From: Ian Richardson, Railway Street, Beverley.
IT can be difficult for individuals to admit, even to themselves, that they have made huge mistakes. Hardly surprising then that it is hard for millions who have collectively made the wrong decisions to face up to the consequences.
This seems to me exactly where things stand here in the UK, as we stumble towards the self-inflicted catastrophe of Brexit. It is equally so across the Atlantic, where it becomes clearer with each day how wrong the American people were in choosing as president an egotist and congenital liar who is totally unfit to serve.
These mistakes stem from similar roots – a collective desire to seek simple panaceas for complex problems and an unwillingness to learn more about the issues before casting our votes.
The good news is, however, that there is still just time to admit to these blunders and change track. In the USA, the mid-term elections in November offer the chance to elect more Democrats to Congress, which will almost certainly lead to the impeachment of a man who is a stain on the pages of their history that needs to be erased (Bill Carmichael, The Yorkshire Post, August 24).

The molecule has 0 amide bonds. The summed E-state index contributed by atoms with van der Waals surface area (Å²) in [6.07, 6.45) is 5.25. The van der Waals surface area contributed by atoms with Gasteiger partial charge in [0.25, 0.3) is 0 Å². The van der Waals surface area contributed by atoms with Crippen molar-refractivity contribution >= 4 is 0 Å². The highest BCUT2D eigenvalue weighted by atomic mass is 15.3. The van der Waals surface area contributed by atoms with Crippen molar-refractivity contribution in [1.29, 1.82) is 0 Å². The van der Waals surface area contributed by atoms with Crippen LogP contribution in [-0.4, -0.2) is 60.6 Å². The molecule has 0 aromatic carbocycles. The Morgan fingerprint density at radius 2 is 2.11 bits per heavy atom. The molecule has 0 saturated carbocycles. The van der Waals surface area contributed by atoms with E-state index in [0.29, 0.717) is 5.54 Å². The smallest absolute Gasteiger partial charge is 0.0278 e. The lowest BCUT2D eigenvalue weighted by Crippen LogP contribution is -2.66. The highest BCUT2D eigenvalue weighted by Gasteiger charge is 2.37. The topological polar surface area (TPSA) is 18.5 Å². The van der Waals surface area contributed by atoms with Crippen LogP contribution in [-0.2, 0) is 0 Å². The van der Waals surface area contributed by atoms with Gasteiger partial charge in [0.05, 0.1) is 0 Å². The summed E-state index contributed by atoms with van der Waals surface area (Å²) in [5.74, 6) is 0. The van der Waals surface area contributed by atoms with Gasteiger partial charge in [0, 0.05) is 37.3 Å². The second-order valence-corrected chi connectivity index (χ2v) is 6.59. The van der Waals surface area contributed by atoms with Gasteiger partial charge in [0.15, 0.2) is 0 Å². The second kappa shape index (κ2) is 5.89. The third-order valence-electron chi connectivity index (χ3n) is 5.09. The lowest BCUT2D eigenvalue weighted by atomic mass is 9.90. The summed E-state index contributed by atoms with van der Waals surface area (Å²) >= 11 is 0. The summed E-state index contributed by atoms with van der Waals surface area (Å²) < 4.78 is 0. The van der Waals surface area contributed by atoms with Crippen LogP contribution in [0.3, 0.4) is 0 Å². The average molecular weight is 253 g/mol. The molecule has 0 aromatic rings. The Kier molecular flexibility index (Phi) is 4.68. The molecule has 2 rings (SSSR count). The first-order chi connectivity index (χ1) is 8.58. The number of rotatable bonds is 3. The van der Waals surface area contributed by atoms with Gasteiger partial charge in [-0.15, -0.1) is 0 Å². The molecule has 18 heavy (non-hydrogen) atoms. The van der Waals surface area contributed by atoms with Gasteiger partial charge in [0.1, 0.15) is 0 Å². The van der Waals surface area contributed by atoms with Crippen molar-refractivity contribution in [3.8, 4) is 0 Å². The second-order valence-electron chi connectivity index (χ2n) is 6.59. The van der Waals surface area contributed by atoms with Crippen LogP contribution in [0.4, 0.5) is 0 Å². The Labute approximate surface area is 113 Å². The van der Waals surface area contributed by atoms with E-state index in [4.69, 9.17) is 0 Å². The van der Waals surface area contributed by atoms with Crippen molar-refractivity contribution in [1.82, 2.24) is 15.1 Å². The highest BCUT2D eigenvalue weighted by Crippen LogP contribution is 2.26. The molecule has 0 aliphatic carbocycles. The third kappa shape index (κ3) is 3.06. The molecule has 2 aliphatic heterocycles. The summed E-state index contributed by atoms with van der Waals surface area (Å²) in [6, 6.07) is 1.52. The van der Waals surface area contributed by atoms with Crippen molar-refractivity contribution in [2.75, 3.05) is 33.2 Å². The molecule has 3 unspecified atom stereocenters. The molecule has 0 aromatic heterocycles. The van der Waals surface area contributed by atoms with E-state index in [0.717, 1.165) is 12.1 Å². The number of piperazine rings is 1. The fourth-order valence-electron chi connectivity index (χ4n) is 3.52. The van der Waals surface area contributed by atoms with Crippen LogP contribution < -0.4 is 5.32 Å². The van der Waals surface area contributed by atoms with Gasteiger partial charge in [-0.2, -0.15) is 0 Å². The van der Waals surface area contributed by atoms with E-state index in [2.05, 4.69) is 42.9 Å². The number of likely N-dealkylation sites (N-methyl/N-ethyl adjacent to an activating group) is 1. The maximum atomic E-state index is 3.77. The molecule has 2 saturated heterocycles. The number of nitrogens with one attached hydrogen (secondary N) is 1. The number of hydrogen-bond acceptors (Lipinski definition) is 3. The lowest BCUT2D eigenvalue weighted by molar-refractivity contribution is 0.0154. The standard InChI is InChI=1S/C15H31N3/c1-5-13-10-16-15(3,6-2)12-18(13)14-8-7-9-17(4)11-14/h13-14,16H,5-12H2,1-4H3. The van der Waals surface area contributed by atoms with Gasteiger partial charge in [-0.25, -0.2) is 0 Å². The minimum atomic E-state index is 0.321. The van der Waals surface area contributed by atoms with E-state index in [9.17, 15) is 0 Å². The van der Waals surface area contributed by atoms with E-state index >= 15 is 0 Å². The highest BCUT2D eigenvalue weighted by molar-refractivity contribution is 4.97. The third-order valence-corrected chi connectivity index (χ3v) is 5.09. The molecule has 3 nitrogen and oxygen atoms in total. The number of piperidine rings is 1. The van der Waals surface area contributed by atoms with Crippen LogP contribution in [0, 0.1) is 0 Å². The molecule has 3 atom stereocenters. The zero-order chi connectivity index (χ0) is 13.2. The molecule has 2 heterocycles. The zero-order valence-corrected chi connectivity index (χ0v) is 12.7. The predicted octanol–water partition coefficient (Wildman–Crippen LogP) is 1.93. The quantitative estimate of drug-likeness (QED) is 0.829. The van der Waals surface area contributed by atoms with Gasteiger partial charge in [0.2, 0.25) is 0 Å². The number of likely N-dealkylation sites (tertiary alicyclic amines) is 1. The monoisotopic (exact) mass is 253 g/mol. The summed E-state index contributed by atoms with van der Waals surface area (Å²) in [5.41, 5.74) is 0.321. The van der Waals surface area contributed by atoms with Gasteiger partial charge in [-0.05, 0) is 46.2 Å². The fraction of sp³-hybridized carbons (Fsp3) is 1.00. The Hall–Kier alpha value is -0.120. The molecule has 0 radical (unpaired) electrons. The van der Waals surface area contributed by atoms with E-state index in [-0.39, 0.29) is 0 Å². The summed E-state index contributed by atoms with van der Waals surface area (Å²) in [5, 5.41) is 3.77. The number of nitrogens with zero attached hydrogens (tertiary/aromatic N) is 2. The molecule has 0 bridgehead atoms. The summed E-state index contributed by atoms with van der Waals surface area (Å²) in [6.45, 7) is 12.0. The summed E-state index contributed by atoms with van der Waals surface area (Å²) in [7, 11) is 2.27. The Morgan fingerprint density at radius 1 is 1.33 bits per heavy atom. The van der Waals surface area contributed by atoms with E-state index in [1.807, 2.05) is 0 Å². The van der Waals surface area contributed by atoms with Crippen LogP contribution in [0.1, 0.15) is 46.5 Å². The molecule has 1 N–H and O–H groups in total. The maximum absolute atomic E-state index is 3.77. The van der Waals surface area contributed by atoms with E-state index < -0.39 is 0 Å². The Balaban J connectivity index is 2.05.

It is perhaps more difficult for us to avoid Brexit, and let us be honest the deal or no deal debate avoids the key issue, as there is really no deal that will avoid a series of disasters for a UK foolish enough to think it can go it alone in an increasingly interconnected world.
I increasingly feel our way out of this mess has to lie with the political class who dumped us in it in the first place. The people did not call the referendum. It was David Cameron, approved by Parliament. In many ways the people were being used to solve a problem the politicians could not. It is now time for MPs of all parties to come together and stop this folly. Sadly, I suspect only a few have the courage and wisdom to try to do so, consequently our wrong decision will resonate for far longer than that made by Americans.
From: M.K. O’Sullivan, Victoria Street, Allerton Bywater, Castleford.
I HAVE recently been a victim of an ailment – Trumpitis. I refer to the blanket coverage, from morning to night, about Donald Trump.
He is President of the USA, not the UK, and the issue of his presidency is for Americans to resolve.
They will decide whether to give him a second term, not the media here. This simple fact seems to be overlooked by many.